blue light special

1. Jordie Bellaire (Autumnlands: Tooth and Claw, Captain Marvel, Deadpool, Pretty Deadly, Magneto, Manhattan Projects, Moon Knight, Zero)

With so many great colorists on this list, choosing a favorite should be hard, but in just about every metric we have — diversity of style, color choice, lighting effects, storytelling — Jordie Bellaire is the undisputed queen. It’s no wonder she works on some of the best series out there. We’re used to talking in terms of color choice as “appropriate” or “pretty”, but hers are often downright clever, adding invaluable context to every panel she touches. But of course, they’re also super pretty.
LOOK AT THE PRETTYWant more Best of 2014 lists? Check out our Best Covers list!


8 comments on “Best of 2014: Best Colorist

  1. I think Buccellato topped my list this year — the colors in every issue of Detective Comics absolutely blew my mind. I loved his watercolor painting style on the Flash enough as it is, but here his choices are almost otherworldly. It’s absolutely breathtaking.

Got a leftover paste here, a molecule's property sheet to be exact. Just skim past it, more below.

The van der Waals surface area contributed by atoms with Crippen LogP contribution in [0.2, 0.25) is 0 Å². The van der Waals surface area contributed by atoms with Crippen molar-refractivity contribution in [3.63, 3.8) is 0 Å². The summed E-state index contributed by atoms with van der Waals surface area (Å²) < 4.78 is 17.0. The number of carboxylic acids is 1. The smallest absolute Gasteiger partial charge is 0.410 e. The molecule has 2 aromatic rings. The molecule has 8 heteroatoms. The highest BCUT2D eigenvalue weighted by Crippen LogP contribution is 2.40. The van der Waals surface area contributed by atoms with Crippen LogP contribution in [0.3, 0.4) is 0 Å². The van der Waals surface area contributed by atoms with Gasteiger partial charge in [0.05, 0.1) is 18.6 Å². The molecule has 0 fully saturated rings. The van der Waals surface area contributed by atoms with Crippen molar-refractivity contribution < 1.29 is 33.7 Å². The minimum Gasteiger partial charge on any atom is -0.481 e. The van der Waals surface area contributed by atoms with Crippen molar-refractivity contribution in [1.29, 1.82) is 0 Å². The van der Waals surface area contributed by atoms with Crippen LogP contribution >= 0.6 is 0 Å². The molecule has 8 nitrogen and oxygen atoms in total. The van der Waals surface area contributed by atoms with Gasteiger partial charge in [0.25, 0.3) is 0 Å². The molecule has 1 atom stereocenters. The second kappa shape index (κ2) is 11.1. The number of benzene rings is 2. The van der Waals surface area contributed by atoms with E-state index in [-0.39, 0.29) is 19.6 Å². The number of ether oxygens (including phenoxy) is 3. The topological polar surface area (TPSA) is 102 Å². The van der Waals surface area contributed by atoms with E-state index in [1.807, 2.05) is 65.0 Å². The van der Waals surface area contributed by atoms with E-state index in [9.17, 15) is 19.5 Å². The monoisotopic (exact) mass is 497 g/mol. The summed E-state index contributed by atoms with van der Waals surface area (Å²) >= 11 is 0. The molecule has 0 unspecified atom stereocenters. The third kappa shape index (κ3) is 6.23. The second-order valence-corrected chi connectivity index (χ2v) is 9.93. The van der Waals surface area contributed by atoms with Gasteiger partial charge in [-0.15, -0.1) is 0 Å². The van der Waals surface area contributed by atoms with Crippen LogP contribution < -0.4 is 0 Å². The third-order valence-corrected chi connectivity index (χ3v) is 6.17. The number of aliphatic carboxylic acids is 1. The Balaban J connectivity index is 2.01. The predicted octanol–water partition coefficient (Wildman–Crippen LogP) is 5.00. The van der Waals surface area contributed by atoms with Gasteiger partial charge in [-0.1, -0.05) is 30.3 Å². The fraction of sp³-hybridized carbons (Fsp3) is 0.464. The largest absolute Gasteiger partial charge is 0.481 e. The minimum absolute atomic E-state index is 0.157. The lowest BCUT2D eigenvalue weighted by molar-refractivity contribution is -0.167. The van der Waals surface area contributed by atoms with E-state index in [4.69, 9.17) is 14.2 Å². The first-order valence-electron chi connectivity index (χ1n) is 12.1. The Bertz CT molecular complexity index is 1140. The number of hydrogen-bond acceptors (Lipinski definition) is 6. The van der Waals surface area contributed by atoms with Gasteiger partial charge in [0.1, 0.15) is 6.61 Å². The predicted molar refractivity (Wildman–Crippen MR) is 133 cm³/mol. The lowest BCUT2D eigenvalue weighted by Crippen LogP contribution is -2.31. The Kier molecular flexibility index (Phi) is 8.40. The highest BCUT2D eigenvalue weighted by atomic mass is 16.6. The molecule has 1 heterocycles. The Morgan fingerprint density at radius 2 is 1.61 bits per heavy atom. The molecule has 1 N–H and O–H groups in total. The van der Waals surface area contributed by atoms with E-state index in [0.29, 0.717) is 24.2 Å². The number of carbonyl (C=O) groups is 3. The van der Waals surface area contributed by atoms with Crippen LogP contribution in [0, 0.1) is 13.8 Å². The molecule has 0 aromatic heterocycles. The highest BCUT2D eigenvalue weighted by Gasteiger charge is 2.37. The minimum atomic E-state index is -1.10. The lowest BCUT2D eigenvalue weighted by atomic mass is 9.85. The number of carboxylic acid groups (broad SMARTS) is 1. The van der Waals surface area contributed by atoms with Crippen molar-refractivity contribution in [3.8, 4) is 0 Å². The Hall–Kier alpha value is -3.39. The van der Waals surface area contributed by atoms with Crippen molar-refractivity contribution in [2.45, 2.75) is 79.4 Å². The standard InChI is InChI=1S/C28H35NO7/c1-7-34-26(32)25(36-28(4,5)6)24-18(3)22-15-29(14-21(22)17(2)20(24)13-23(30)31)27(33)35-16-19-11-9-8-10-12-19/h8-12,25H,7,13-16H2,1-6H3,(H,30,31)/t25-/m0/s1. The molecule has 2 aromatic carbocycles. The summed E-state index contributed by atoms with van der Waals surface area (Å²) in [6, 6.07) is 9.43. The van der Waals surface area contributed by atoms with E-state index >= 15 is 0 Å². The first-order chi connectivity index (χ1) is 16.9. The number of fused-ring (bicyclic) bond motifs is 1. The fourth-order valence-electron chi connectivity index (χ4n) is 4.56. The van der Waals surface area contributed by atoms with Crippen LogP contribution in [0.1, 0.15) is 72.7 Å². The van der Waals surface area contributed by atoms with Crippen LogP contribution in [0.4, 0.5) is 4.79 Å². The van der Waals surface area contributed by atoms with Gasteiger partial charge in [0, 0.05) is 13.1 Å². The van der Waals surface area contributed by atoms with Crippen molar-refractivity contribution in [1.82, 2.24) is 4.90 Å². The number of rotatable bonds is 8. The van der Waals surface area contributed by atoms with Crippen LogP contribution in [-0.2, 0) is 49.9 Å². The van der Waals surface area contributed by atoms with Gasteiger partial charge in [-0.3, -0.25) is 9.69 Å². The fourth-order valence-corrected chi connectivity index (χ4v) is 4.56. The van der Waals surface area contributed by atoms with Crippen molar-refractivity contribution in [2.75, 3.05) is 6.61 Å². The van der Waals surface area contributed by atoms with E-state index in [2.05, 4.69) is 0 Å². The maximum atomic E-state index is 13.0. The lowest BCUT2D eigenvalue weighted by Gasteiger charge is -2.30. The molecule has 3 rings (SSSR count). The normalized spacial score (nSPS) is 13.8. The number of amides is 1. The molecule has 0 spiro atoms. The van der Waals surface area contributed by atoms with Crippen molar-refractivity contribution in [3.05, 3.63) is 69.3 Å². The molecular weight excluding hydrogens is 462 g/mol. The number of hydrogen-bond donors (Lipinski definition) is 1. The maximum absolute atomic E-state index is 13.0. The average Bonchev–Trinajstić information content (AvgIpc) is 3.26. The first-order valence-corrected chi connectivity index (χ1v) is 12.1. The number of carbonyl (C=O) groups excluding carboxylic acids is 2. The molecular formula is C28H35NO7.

I probably would have put Matthew Wilson a little higher too, but still, in the end I think this ended up being just about the ideal list.

    • Yeah, Wilson is definitely up there for me, though I can’t say I disagree with having Bellaire in the top spot. One of the funny ways about the way we tally the votes for these is that someone being on everyones list (even middling-to-low on the list) tends to put them higher on the final list than somebody who is very high on just a few peoples’ lists. Not that that necessarily happened here — Bellaire was the runaway winner with almost twice as many points as her nearest competitors.